– user924272
    May 27, 2016 at 22:02
  • why does a simple search not work?
    – Kilisi
    May 28, 2016 at 7:40
  • Because a simple search implies that things are organized. A couple of decades, people coming and going and everyone using their own way of naming files, saving files. Some don't even bother to save it at all creates a quagmire of information. May 28, 2016 at 7:56

2 Answers 2


I see room for promotion if you actually took the time to organize the files and index them for future use. You're going to end up looking for these documents in the future, so why not start organizing it now?

You don't have just organize everything from beginning to end. Start an index or another wiki. As you find the documents you need, start adding them to the index, and you will be more organized over time.

Should you work for free? I don't think so. When that annual review comes up, you'll have more reasons to get a raise. If you see yourself at this company long term, definitely start an index on these documentation and create some if it's convenient.

From my own personal experience, I had documentation everywhere, and versions of these documents all scatters. Each time I had to fix or update a document, it would be organized for future reference. After about a year, pretty much everyone else I work with caught on and started helping me organize files, because they understand the importance of keeping documentation organized, and keeping future documentation in this format.

  • Could you provide an example of how you organize your files? My system works, but it is a little clumsy. Since most of my colleagues have little to no experience of databases it needs to be simple. May 27, 2016 at 22:07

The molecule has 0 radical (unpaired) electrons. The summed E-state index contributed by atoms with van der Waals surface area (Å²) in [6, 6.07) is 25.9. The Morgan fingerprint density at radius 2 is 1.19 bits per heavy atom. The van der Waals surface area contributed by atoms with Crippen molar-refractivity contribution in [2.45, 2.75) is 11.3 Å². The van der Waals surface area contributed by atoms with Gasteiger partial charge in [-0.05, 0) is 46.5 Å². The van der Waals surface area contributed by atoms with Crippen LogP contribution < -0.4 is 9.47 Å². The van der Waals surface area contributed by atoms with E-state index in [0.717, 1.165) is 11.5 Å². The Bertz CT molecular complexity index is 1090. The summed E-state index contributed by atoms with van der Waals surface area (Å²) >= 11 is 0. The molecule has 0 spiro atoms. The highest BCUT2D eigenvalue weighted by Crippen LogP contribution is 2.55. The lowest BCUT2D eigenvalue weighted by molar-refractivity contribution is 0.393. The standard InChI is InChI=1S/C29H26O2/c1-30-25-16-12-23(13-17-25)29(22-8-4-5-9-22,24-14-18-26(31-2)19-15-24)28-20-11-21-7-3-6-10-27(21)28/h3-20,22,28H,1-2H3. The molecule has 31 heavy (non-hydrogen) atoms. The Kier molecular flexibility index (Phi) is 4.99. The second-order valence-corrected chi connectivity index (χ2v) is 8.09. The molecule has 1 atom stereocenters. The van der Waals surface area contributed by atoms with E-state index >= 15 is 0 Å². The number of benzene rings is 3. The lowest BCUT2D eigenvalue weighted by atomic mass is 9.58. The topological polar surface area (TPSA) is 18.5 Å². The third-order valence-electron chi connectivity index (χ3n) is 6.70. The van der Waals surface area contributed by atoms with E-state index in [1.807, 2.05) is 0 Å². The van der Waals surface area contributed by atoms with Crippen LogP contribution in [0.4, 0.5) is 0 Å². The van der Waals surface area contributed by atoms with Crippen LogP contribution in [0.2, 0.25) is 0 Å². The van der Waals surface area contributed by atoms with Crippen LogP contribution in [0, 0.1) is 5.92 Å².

• For my case specifically, I started a Google Site. Everytime I had to dig up documentation, I would make a page for it and attach relavant files. As more related pages are created, I made subpages to keep them further organized. Example, product A, B, and C, then theres a subpage for each version, with the attachments. Moving pages and adding more with Google sites worked for me. And eventually, I granted access to coworkers amd they helped manage the rest.
    – Peter
    May 27, 2016 at 22:32

I think you're completely right to do this and sounds like you've prepared a great agreement for your case. I would prepare yourself for them telling you there isn't a budget for it, and that they aren't willing to pay you (or someone else) to make those changes. They may tell you it's a great idea, and that they'd rather you do it outside, or on the side of, your main role. Which is good for getting what you want done, but ultimately adds to your responsibilities and puts pressure on your juggling skills.

They might be thinking, it's always worked this way so why should we spend money on this now? That's a hard mindset to change and you might need to prepare yourself for the fact that they may not change it, unless it actually breaks the deliverables.

It sounds like this issue is affecting a customer and that may be enough to have them interested. Either way, stick to your guns, especially as you have analysis to back your argument up. Remind them that you are ultimately asking that this is put in place and you're not just going to run with the idea.